We decide today that the Confrontation Clause of the Sixth Amendment is applicable to the States. Pointer v. Texas, 380 U.S. 400, 85 S.Ct. 1065. Our cases construing the clause hold that a primary interest secured by it is the right of cross-examination; an adequate opportunity for cross-examination may satisfy the clause even in the absence of physical confrontation. As the Court said in Mattox v. United States,

'The primary object of the constitutional provision in question was to prevent depositions or ex parte affidavits * * * being used against the prisoner in lieu of a personal examination and cross-examination of the witness, in which the accused has an opportunity, not only of testing the recollection and sifting the conscience of the witness, but of compelling him to stand face to face with the jury in order that they may look at him, and judge by his demeanor upon the stand and the manner in which he gives his testimony whether he is worthy of belief.' 156 U.S. 237, 242—243, 15 S.Ct. 337, 339, 39 L.Ed. 409.

See also 5 Wigmore, Evidence §§ 1365, 1397 (3d ed. 1940); State v. Hester, 137 S.Ct. 145, 189, 134 S.E. 885, 900 (1926).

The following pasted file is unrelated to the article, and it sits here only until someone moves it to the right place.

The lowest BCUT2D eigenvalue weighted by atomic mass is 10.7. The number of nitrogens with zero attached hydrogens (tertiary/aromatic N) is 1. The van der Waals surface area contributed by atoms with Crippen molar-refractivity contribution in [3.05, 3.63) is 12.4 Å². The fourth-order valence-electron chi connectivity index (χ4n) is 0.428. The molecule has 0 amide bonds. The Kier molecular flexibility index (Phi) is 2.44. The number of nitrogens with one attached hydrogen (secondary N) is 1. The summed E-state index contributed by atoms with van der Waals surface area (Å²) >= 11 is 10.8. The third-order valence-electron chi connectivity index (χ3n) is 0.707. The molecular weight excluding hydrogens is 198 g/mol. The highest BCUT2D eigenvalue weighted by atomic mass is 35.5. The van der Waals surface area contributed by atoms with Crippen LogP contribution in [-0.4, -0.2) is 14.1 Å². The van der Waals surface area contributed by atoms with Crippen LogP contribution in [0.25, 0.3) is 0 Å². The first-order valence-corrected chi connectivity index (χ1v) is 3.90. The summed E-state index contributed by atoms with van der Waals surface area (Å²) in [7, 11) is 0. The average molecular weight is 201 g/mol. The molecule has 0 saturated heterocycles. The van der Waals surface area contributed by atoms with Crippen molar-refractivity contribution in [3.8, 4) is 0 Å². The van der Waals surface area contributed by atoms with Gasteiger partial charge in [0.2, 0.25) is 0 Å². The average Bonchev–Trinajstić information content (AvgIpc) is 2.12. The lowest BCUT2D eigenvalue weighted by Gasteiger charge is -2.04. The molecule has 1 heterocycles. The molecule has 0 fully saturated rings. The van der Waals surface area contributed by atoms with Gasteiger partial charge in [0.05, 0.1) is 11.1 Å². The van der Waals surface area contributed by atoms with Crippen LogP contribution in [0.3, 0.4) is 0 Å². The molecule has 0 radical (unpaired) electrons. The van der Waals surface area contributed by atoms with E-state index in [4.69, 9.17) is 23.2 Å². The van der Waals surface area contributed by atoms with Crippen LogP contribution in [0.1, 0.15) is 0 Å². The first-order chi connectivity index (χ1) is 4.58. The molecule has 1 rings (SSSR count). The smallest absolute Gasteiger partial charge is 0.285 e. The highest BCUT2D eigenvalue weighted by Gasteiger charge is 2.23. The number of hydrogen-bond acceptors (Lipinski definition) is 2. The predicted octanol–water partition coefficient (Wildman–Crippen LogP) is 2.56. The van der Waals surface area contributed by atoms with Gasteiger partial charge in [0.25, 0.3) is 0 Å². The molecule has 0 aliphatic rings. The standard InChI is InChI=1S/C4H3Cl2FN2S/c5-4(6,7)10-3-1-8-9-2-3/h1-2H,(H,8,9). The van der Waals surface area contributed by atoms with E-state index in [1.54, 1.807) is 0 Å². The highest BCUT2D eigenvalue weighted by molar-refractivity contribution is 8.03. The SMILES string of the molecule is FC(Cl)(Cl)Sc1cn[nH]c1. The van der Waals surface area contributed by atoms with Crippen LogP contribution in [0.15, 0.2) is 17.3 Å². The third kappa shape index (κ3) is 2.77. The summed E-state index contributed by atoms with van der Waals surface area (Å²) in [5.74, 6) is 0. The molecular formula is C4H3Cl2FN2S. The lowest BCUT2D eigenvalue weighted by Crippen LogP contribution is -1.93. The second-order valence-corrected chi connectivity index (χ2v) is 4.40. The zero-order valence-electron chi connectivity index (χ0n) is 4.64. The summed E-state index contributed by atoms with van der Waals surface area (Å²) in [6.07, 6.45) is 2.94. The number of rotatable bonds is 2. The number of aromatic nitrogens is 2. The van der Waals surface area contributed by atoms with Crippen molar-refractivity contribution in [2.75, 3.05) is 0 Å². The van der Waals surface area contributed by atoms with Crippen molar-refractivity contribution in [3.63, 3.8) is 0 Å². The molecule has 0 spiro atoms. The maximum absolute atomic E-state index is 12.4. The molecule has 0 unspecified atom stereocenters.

In the circumstances of this case, petitioner's inability to cross-examine Loyd as to the alleged confession plainly denied him the right of cross-examination secured by the Confrontation Clause. Loyd's alleged statement that the petitioner fired the shotgun constituted the only direct evidence that he had done so; coupled with the description of the circumstances surrounding the shooting, this formed a crucial link in the proof both of petitioner's act and of the requisite intent to murder. Although the Solicitor's reading of Loyd's alleged statement, and Loyd's refusals to answer, were not technically testimony, the Solicitor's reading may well have been the equivalent in the jury's mind of testimony that Loyd in fact made the statement; and Loyd's reliance upon the privilege created a situation in which the jury might improperly infer both that the statement had been made and that it was true. Slochower v. Board of Higher Education, 350 U.S. 551, 557—558, 76 S.Ct. 637, 640—641, 100 L.Ed. 692; United States v. Maloney, 262 F.2d 535, 537 (C.A.2d Cir. 1959). Since the Solicitor was not a witness, the inference from his reading that Loyd made the statement could not be tested by cross-examination. Similarly, Loyd could not be cross-examined on a statement imputed to but not admitted by him. Nor was the opportunity to cross-examine the law en- forcement officers adequate to redress this denial of the essential right secured by the Confrontation Clause. Indeed, their testimony enhanced the danger that the jury would treat the Solicitor's questioning of Loyd and Loyd's refusal to answer as proving the truth of Loyd's alleged confession. But since their evidence tended to show only that Loyd made the confession, cross-examination of them as to its genuineness could not substitute for cross-examination of Loyd to test the truth of the statement itself. Motes v. United States, 178 U.S. 458, 20 S.Ct. 993, 44 L.Ed. 1150; cf. Kirby v. United States, 174 U.S. 47, 19 S.Ct. 574, 43 L.Ed. 890.